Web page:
OK - so, if my WALL-E or The Dark Knight Blu-ray discs are only 8-bit, with no realistic expectation there will be 10-bit BD or other consumer content anytime soon, why should I care if the TV has 10-bit video processing with a 10-bit panel, or whether the Blu-ray players can output x.v.Color and Deep Color? Numerous Blu-ray players currently offer the ability to “upscale” 8-bit content to these advanced color profile, similarly to how they take 480i DVD-Video and convert it to 1080p. 10-bit players, interface pipelines and displays won’t magically clean up 8-bit which is already compromised, either being present in the master material, introduced during the workflow from capture into an editing system, encoding for distribution and perhaps re-encoded along a transmission path. Consider it a “Do no harm” type of insurance policy. The expanded palette offered by x.v. Color and increased precision of Deep Color in newer Blu-ray players and displays is only possible with 10-bit (or better) processing, and if the final piece of the chain, the display, only has 8-bit video processing and an 8-bit panel, the superior quality of x.v. and Deep Color will not be delivered.
I’ve always liked Sony televisions and have owned several models, plus have used many of their professional standard and high definition CRTs over the years. After dropping its plasma line a couple years ago to first focus on LCDs, Sony has made impressive strides. Much of the overly sharp, edgy quality LCDs had early on has been mitigated through advances in the core technology, but also through higher frame rates and special motion processing. Truly deep blacks still elude the Z4100 series, but it is a model position somewhere in the high-middle of Sony’s product offerings, so one shouldn’t expect the very best.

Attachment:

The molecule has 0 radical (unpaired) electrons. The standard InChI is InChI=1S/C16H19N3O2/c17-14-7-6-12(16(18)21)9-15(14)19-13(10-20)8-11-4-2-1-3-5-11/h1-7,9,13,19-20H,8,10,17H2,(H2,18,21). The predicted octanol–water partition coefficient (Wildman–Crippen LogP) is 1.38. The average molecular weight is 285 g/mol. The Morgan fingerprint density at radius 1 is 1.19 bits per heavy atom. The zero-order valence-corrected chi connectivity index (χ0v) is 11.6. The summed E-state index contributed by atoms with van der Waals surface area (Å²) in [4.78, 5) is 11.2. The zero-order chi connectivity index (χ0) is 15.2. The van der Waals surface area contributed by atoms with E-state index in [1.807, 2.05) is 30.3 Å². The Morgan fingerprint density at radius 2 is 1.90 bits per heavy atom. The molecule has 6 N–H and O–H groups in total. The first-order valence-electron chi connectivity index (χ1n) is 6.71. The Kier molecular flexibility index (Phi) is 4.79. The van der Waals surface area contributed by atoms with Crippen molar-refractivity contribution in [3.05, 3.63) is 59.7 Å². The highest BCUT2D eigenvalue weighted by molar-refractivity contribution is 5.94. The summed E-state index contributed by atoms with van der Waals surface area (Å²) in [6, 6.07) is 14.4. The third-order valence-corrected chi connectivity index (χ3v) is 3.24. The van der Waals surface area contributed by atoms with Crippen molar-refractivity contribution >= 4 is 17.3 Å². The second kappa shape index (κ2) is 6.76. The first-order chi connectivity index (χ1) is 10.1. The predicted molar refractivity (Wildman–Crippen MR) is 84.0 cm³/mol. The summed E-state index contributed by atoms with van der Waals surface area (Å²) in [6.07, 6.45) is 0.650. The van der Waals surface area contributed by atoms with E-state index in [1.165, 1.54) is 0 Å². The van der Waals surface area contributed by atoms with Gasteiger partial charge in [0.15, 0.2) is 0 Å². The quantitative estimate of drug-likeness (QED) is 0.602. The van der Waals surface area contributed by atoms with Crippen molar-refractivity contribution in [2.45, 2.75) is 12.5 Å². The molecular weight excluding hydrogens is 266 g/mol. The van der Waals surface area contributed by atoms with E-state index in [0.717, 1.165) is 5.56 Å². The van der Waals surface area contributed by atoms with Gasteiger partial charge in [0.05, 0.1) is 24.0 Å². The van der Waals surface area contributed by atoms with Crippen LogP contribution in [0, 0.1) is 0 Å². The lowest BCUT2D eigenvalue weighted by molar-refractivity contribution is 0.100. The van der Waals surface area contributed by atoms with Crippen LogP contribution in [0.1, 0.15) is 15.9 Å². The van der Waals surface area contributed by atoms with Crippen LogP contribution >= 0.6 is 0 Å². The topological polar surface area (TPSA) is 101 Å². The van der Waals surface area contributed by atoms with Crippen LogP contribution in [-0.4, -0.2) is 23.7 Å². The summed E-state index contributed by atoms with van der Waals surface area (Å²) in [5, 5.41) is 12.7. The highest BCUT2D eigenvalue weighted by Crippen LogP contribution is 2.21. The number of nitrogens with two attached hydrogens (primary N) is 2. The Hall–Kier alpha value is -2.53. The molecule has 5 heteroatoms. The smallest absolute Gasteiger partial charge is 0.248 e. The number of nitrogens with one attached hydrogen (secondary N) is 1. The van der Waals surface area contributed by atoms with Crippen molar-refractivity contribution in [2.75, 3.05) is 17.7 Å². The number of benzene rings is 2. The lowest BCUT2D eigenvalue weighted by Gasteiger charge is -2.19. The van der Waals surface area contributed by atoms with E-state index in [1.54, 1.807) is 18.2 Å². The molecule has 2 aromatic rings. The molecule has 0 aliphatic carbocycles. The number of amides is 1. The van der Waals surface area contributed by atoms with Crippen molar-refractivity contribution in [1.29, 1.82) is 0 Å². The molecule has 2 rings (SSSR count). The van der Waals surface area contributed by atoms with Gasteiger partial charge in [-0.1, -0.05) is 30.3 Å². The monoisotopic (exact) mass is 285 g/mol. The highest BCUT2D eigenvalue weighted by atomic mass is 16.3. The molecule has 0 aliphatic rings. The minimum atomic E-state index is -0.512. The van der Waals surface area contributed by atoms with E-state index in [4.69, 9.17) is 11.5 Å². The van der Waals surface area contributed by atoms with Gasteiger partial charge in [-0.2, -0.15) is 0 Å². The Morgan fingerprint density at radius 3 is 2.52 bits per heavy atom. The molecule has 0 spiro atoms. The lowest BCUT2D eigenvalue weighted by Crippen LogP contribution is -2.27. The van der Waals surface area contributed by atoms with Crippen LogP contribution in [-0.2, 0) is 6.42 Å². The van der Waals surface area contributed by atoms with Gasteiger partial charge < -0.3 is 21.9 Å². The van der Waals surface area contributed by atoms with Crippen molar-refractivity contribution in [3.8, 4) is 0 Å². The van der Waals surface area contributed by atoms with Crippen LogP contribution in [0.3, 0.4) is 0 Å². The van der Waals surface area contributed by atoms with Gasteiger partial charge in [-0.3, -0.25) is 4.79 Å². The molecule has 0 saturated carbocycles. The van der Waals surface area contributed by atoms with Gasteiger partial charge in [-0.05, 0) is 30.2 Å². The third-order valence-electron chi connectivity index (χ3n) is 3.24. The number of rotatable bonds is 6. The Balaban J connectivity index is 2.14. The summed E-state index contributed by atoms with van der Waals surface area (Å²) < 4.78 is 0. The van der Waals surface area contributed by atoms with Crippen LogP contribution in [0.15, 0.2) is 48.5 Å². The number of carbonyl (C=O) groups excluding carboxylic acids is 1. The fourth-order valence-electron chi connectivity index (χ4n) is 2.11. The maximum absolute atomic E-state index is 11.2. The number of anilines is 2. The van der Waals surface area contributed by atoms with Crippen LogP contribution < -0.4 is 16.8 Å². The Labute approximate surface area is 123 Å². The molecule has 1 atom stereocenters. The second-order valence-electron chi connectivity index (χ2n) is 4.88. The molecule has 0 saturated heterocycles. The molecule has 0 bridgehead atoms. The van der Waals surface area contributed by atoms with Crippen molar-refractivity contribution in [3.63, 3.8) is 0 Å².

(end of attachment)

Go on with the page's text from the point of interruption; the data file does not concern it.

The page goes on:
The 46Z4100 is beyond versatile in terms of media format input capabilities. It’s getting close to being the central hub for audio, video and computer integration, and the addition of BRAVIA Link Modules connected through the DMeX port only enhances that potential. The sound system is only average.
The on screen user interface works pretty well, but could use a touch-up to enable swifter navigation to the specific settings menus you want. Luckily, once the primary viewing settings have been made, there are enough direct buttons or short cuts on the remote control that permit quick access to a variety of adjustments you’d make when watching. People demand them and there are a lot of options on this TV. With that, there is a limit as to how simple the selection of those choices and operations can be made.
All in all, the KDL-46Z4100 is a terrific LCD TV. Considering it is last year’s model, but can be had at closeout pricing of half its original $2,800 MSRP (which is also what the new 46” Z5100 retails for), while containing near all the same features, makes it a real bargain. A curious note is that the new 2009 Z5100 series does NOT include x.v.Color. That feature is now exclusively with the XBR LCDs. So, in addition to getting a great deal, you’ll have a set with features only available from Sony’s upper tier.